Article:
Stuck between IS and the Taliban

Afghan security forces show four suspected members of the Islamic State group captured in Nangarhar province where IS and Taliban fighters have battled each otherImage copyright

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Afghan security forces show four suspected members of the Islamic State group captured in Nangarhar province where IS and Taliban fighters have battled each other

Taliban insurgents in eastern Afghanistan are forcing locals to contribute money or fighters to confront Islamic State group rivals, local officials say.

A number of elders from the remote Hisarak district told the BBC that the Taliban were using the presence of IS in Afghanistan as a pretext to extort locals.

Located less than 80 kilometres east of Kabul, Hisarak is the western-most part of Nangarhar province, where the Taliban has a strong presence.

The province has also seen fighting between Taliban and rival insurgents who have declared loyalty to the Islamic State group.

In Nangarhar’s capital Jalalabad I met a number of officials and tribal elders from Hisarak who had taken shelter there.

Abdul Khaliq Maroof is Hisarak’s district governor. He needs to take a helicopter to reach his office, but for the past month he’s been stranded in Jalalabad.

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Hisarak district chief Abdul Khaliq Maroof says he can only venture out a few kilometres from the district centre

The Afghan government only controls the district centre and some villages in Hisarak.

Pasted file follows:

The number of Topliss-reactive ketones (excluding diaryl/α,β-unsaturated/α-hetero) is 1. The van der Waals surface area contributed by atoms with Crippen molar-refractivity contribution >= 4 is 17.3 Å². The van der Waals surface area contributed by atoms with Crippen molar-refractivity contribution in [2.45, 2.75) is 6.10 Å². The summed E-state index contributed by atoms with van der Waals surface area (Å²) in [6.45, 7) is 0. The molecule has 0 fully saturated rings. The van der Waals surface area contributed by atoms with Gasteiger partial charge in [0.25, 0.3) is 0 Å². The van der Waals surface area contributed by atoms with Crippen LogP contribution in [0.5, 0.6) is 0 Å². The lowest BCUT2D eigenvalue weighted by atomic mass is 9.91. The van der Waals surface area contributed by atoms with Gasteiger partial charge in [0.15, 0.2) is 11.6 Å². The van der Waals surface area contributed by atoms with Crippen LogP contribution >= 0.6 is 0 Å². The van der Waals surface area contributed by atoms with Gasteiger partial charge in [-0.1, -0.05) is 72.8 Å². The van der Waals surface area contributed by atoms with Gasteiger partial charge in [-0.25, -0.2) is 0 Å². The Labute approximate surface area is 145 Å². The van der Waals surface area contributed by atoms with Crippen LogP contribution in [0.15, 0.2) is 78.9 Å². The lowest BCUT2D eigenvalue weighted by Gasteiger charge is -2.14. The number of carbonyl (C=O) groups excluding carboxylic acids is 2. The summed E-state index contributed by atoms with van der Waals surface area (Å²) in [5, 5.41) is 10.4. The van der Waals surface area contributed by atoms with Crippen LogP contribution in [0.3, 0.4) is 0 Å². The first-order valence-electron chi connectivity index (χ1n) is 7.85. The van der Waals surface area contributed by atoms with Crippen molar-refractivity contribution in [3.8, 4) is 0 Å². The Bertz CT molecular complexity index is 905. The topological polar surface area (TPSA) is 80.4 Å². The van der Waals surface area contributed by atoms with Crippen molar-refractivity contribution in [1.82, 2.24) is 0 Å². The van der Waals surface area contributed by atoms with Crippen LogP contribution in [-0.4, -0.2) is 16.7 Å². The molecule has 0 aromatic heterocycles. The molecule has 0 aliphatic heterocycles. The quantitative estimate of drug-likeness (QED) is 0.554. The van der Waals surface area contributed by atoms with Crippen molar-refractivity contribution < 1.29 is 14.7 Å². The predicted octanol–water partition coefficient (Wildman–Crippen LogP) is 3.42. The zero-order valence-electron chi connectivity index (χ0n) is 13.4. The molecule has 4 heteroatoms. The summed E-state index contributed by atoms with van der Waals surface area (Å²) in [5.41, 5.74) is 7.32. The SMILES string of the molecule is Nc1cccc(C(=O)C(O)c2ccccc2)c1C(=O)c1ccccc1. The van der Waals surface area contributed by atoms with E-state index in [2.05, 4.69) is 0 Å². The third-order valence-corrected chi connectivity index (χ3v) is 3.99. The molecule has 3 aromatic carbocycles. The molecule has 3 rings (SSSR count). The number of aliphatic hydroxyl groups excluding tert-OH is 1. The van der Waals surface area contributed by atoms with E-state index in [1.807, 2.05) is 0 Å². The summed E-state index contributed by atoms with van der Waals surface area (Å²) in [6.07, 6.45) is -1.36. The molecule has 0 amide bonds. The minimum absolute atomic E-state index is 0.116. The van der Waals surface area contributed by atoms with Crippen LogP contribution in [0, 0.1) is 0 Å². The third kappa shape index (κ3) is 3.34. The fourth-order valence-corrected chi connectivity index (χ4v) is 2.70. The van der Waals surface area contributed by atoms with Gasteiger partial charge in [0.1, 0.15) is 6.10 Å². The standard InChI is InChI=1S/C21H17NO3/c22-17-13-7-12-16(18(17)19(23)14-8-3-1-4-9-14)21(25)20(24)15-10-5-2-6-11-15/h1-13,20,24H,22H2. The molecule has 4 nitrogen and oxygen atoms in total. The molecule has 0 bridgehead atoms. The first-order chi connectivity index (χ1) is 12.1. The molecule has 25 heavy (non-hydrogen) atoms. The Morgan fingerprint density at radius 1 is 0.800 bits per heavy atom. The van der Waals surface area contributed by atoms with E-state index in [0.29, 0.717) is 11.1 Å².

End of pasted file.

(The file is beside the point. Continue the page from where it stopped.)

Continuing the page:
“The Taliban can impose on people whatever rules they want,” Mr Maroof told me. “The lion’s share of their income in Hisarak comes from Islamic taxation (Ushur). They use it to purchase weapons and ammunition.”

Mr Maroof is a high profile target for the Taliban. Even in Jalalabad the tight security around his house gives the impression of a person who is constantly on the enemy’s radar.

Funds or fighters?

His guestroom is littered with certificates and appreciation letters from the Afghan government and international forces, praising his performance.

But he admits that he cannot move freely or without the protection of a Humvee vehicle – even a few kilometres outside Hisarak district centre.

It’s a similar story for pro-government elders in the district, the traditional power brokers in rural Afghanistan.

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Funeral prayers for victims of a suicide bomb attack targeting pro-government provincial politician Obaidullah Shinwari in Jalalabad in January 2016

In the narrow streets, on the outskirts of Jalalabad city, I met one of them, Malik Zafar.

He told me that he is stuck because he cannot take a helicopter back to Hisarak like local officials do. Going by road he says is gambling with one’s life.

Mr Zaraf told me that the Taliban’s fundraising efforts have recently taken on a new focus – the fight against rival militants from the Islamic State group in Afghanistan.